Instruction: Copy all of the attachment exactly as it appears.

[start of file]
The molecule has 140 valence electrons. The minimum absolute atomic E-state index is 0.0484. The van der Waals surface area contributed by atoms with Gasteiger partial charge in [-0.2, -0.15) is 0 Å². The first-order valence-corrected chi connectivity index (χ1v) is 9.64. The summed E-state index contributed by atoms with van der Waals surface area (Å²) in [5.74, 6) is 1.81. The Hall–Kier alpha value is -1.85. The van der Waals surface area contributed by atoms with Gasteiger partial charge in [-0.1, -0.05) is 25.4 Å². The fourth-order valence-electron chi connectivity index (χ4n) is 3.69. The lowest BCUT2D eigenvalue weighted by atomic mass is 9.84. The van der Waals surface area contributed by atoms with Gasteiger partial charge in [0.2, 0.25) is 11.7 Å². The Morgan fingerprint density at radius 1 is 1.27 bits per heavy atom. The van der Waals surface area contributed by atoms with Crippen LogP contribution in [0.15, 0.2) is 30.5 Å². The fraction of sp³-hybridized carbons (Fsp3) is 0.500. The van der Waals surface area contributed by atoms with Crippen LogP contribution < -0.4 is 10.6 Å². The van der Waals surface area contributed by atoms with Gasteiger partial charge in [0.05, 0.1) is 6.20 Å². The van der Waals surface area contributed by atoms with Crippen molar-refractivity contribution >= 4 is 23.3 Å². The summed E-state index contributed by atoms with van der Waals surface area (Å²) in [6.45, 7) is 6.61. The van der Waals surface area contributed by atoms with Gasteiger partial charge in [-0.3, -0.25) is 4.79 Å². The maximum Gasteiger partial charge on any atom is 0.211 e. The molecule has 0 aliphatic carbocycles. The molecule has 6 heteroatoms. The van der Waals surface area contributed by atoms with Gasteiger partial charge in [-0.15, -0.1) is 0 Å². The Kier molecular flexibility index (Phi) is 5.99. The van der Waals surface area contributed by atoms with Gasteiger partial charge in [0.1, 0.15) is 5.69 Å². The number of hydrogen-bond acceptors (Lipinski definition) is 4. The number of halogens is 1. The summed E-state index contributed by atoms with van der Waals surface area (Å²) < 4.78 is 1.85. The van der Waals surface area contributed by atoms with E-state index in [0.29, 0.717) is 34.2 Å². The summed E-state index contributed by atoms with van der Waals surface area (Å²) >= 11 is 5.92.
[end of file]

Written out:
The molecule has 140 valence electrons. The minimum absolute atomic E-state index is 0.0484. The van der Waals surface area contributed by atoms with Gasteiger partial charge in [-0.2, -0.15) is 0 Å². The first-order valence-corrected chi connectivity index (χ1v) is 9.64. The summed E-state index contributed by atoms with van der Waals surface area (Å²) in [5.74, 6) is 1.81. The Hall–Kier alpha value is -1.85. The van der Waals surface area contributed by atoms with Gasteiger partial charge in [-0.1, -0.05) is 25.4 Å². The fourth-order valence-electron chi connectivity index (χ4n) is 3.69. The lowest BCUT2D eigenvalue weighted by atomic mass is 9.84. The van der Waals surface area contributed by atoms with Gasteiger partial charge in [0.2, 0.25) is 11.7 Å². The Morgan fingerprint density at radius 1 is 1.27 bits per heavy atom. The van der Waals surface area contributed by atoms with Crippen LogP contribution in [0.15, 0.2) is 30.5 Å². The fraction of sp³-hybridized carbons (Fsp3) is 0.500. The van der Waals surface area contributed by atoms with Crippen LogP contribution < -0.4 is 10.6 Å². The van der Waals surface area contributed by atoms with Gasteiger partial charge in [0.05, 0.1) is 6.20 Å². The van der Waals surface area contributed by atoms with Crippen molar-refractivity contribution >= 4 is 23.3 Å². The summed E-state index contributed by atoms with van der Waals surface area (Å²) in [6.45, 7) is 6.61. The van der Waals surface area contributed by atoms with Gasteiger partial charge in [-0.3, -0.25) is 4.79 Å². The maximum Gasteiger partial charge on any atom is 0.211 e. The molecule has 0 aliphatic carbocycles. The molecule has 6 heteroatoms. The van der Waals surface area contributed by atoms with Gasteiger partial charge in [-0.15, -0.1) is 0 Å². The Kier molecular flexibility index (Phi) is 5.99. The van der Waals surface area contributed by atoms with Gasteiger partial charge in [0.1, 0.15) is 5.69 Å². The number of hydrogen-bond acceptors (Lipinski definition) is 4. The number of halogens is 1. The summed E-state index contributed by atoms with van der Waals surface area (Å²) < 4.78 is 1.85. The van der Waals surface area contributed by atoms with E-state index in [0.29, 0.717) is 34.2 Å². The summed E-state index contributed by atoms with van der Waals surface area (Å²) >= 11 is 5.92.